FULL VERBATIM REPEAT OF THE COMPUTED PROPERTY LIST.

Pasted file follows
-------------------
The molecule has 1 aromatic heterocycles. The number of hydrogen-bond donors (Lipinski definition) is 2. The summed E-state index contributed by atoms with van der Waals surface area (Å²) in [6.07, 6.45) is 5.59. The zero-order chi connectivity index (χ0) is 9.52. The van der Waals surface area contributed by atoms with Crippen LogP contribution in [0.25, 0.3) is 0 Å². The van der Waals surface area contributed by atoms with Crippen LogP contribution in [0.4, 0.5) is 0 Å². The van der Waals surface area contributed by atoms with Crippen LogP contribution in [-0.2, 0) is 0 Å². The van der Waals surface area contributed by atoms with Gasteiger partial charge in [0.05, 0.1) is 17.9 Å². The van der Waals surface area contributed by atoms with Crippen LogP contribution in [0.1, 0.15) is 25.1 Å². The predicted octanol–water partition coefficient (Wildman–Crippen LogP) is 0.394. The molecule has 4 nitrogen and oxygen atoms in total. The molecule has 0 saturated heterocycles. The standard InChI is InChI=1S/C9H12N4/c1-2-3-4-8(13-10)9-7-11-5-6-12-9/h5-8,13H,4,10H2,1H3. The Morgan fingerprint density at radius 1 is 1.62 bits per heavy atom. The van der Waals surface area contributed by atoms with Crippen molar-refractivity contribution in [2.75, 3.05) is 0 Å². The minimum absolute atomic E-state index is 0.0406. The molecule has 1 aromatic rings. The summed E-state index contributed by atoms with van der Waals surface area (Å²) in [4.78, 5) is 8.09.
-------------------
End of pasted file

The molecule has 1 aromatic heterocycles. The number of hydrogen-bond donors (Lipinski definition) is 2. The summed E-state index contributed by atoms with van der Waals surface area (Å²) in [6.07, 6.45) is 5.59. The zero-order chi connectivity index (χ0) is 9.52. The van der Waals surface area contributed by atoms with Crippen LogP contribution in [0.25, 0.3) is 0 Å². The van der Waals surface area contributed by atoms with Crippen LogP contribution in [0.4, 0.5) is 0 Å². The van der Waals surface area contributed by atoms with Crippen LogP contribution in [-0.2, 0) is 0 Å². The van der Waals surface area contributed by atoms with Gasteiger partial charge in [0.05, 0.1) is 17.9 Å². The van der Waals surface area contributed by atoms with Crippen LogP contribution in [0.1, 0.15) is 25.1 Å². The predicted octanol–water partition coefficient (Wildman–Crippen LogP) is 0.394. The molecule has 4 nitrogen and oxygen atoms in total. The molecule has 0 saturated heterocycles. The standard InChI is InChI=1S/C9H12N4/c1-2-3-4-8(13-10)9-7-11-5-6-12-9/h5-8,13H,4,10H2,1H3. The Morgan fingerprint density at radius 1 is 1.62 bits per heavy atom. The van der Waals surface area contributed by atoms with Crippen molar-refractivity contribution in [2.75, 3.05) is 0 Å². The minimum absolute atomic E-state index is 0.0406. The molecule has 1 aromatic rings. The summed E-state index contributed by atoms with van der Waals surface area (Å²) in [4.78, 5) is 8.09.